The whole plastic conundrum makes me crazy.
I have been an avid, and admittedly at times even rabid, hater of plastic. And yet even I, who gets the heebie jeebies thinking about the Eastern Pacific Garbage Patch, cannot quite divorce myself from the necessity of using plastic. I absolutely love those who throw themselves into the effort, but even the most plastic-vegan, or as I like to call them plastigan, among us will come into contact with an array of plastic products with frightening regularity.
If you were to pretend that you had a raging plastic allergy, you would be, by necessity, living in a bubble. Although truth be told even that bubble is made from plastic now too, isn’t it?
Hmmmm, the conundrum deepens.Plastic crochet rug via drinkerthinker, flickr.
It is simply unavoidable, which is why I think that culturally there has evolved a whole sense of malaise around the topic of plastic. We sit in our cars surrounded by protective, high-impact plastic, we purchase products wrapped in plastic that we then deposit into enormous plastic bags for the purpose of carrying it for 15 feet. We even eat food imbued with plastic—which is pretty horrific if you think about it. Which of course, is why we don’t. Even the Earth friendly, Vegan community regularly looks to plastic as a way to avoid the perversely and irritatingly sustainable options of leather and wood. Granted most of this is grown in the less-than-sustainable style, but it can be and I argue that it should be.
We all know that real wood and leather is beautiful and luxurious. One reason why Jaguar and Bentley chose to use them, of course. Which speaks to the point as to why it is now mass produced with alacrity and on the cheap. That soft leather coat from the Far East? Could be dog, could be cat? We don’t know. It’s kind of creepy.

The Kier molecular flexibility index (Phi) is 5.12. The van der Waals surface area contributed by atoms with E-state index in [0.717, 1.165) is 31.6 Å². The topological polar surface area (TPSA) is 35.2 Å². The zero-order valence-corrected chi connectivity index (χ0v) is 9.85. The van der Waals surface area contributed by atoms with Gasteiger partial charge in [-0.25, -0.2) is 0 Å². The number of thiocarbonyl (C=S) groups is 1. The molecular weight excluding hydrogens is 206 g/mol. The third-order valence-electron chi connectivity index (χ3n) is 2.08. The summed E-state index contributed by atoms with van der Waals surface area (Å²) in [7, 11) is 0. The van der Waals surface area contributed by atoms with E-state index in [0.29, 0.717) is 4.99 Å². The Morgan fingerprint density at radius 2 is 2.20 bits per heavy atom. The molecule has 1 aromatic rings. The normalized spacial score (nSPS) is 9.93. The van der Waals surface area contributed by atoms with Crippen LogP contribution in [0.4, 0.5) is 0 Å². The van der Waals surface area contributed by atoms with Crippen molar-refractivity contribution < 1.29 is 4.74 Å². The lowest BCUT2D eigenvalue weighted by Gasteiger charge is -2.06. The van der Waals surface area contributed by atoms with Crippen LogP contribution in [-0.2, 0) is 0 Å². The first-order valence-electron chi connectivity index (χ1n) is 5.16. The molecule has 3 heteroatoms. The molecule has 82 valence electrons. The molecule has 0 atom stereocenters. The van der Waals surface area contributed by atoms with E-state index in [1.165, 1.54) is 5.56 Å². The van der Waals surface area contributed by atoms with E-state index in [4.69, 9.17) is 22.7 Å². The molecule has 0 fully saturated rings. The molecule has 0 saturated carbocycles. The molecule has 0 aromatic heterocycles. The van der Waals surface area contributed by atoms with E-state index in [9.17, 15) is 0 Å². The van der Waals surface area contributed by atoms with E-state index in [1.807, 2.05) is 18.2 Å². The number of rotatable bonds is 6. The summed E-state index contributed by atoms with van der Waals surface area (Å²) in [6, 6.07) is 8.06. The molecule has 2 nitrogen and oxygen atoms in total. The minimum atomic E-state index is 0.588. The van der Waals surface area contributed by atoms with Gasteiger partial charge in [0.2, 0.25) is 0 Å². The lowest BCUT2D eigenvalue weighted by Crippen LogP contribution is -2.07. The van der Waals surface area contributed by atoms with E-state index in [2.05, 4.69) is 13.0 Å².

I am a Kundalini yogi. We try to wear cotton and natural fibers as much as possible. Which, thankfully, also gratifies my silk and cashmere desires. We practice on sheepskins because honestly there is nothing nicer than practicing yoga on a sheepskin. I have stacks of them. I know that there was an animal who died that I am now gratefully honoring by having it’s energy inform and ground my practice. I know that the meat from this wooly sheep was consumed by a family, most likely not yours, who was also grateful for it’s food.
I am raising chickens with names and personalities who will soon give me eggs. I purchase free range, happy poultry for my table and attempt to purchase the wild caught fish for my kids exclusively. That said, they go to birthday parties and outings with friends where this is not the norm. I cannot panic. I do not harass these moms about it, mostly because they are doing my kids a service by taking them somewhere fun for the day. I do what I can in my home with my dollar’s vote and have to be as sanguine as I can about it. Otherwise, I will not sleep over the thought of the plastic buttons on my shirt and that straw in my kid’s cup.
Because the thought of the plastic in the cheese and in the fish is actually so much worse.
~Edited by Jill Barth.
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